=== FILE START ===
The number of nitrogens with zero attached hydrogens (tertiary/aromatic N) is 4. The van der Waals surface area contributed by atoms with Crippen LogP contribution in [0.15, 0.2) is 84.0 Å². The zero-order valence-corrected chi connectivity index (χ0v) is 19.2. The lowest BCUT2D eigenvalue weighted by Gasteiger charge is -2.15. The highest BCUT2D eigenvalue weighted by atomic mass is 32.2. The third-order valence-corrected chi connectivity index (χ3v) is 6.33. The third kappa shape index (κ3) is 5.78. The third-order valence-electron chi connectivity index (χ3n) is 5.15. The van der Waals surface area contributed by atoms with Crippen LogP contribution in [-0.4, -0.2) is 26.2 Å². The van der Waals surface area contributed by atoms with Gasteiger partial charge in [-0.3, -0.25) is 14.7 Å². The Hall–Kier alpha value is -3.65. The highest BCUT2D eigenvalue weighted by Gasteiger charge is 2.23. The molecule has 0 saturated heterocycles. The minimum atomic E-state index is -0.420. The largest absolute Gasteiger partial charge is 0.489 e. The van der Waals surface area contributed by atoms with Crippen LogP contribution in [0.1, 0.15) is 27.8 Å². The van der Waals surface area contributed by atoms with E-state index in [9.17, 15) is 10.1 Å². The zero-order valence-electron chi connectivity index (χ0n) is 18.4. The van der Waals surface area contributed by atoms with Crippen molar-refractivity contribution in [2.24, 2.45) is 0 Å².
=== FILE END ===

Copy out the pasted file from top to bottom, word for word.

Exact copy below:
The number of nitrogens with zero attached hydrogens (tertiary/aromatic N) is 4. The van der Waals surface area contributed by atoms with Crippen LogP contribution in [0.15, 0.2) is 84.0 Å². The zero-order valence-corrected chi connectivity index (χ0v) is 19.2. The lowest BCUT2D eigenvalue weighted by Gasteiger charge is -2.15. The highest BCUT2D eigenvalue weighted by atomic mass is 32.2. The third-order valence-corrected chi connectivity index (χ3v) is 6.33. The third kappa shape index (κ3) is 5.78. The third-order valence-electron chi connectivity index (χ3n) is 5.15. The van der Waals surface area contributed by atoms with Crippen LogP contribution in [-0.4, -0.2) is 26.2 Å². The van der Waals surface area contributed by atoms with Gasteiger partial charge in [-0.3, -0.25) is 14.7 Å². The Hall–Kier alpha value is -3.65. The highest BCUT2D eigenvalue weighted by Gasteiger charge is 2.23. The molecule has 0 saturated heterocycles. The minimum atomic E-state index is -0.420. The largest absolute Gasteiger partial charge is 0.489 e. The van der Waals surface area contributed by atoms with Crippen LogP contribution in [0.1, 0.15) is 27.8 Å². The van der Waals surface area contributed by atoms with E-state index in [9.17, 15) is 10.1 Å². The zero-order valence-electron chi connectivity index (χ0n) is 18.4. The van der Waals surface area contributed by atoms with Crippen molar-refractivity contribution in [2.24, 2.45) is 0 Å².